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The Water Diviner - Film Review

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by Helen Belli (subscribe)
I am now living in Kariong on the Central Coast
Published December 28th 2014
A journey of discovery
movie review, film review, the water diviner, russell crowe, gallipoli, jai courtney, olga kurylenko, jacqueline mckenzie, yilmaz erdogan, cem yilmaz
All images © RatPac Entertainment, Hopscotch Features & Fear of God Films

'I'll find them love, and bring them back to you'.

Joshua Conner [Russell Crowe] travels to Gallipoli, four years after the end of Second World War, to find his three sons who were killed in battle all on the same day in 1915.

If the title 'Australia' hadn't already been used for another film, for which Crowe was the first to be chosen to star in, it would be a suitable choice for this film.

It may not be the 'Gone with the Wind' movie that Australia is hoping to make, but it has enough cliches to appeal to an Oz audience and so the reviews show, the rest of the world. And it works in bags. It is a two large hanky job that left this reviewer drained and weakened.

Conner is a tough Oz Irish farmer and Water Diviner with a wonderful marshmallow heart, but who will kill when cornered. He can't find any joy from the English officers in charge of identifying the bodies left on the battle field, but is befriended from unlikely sources with his natural charm and charisma.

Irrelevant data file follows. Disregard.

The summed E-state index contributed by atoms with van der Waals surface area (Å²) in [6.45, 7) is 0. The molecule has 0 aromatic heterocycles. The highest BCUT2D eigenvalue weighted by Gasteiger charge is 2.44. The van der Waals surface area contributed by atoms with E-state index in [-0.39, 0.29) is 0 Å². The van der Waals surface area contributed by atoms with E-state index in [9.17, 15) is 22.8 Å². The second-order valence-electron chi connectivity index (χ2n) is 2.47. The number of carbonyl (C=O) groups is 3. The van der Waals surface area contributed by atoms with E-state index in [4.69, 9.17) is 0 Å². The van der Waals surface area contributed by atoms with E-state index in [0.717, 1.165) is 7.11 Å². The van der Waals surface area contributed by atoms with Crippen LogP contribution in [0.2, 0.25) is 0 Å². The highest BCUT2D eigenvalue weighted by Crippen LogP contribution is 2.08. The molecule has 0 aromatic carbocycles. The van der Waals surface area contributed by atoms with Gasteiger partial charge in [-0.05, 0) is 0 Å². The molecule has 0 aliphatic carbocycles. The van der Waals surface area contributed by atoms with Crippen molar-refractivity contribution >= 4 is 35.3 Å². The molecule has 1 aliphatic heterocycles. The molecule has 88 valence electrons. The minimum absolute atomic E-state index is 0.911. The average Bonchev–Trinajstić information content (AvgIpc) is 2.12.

A beautiful Turkish women played by Olga Kurylenko, her son and a Turkish Officer [Yilmaz Erdogen], Conner is able, not only to solve the mystery, but start a new life.

From the get go, there is evidence that Conner can find water by divining. There is no scientific evidence to take this seriously, and this may be an issue with some.

To somehow go to a battle field and touch the hollow of your hand and find your sons is a bit of a stretch. Nevertheless there is lots to make any Aussie feel at home, battles, a cricket match, wonderful outback Australian bush, horses, a love story, cinematography that will take your breathe away and a glimpse of Turkish culture.

This is Crowe's first time both behind and in front of the camera, and has already been nominated for various awards, so it may not be his last.

A few home truths for the ANZAC tradition, we lost 2,000 men at Gallipoli, the Turks lost 10,000.

Rotting in No Man's Land, out in the rain,

My little son…

Yet all these men had mothers, every one.

Theresa Hooley

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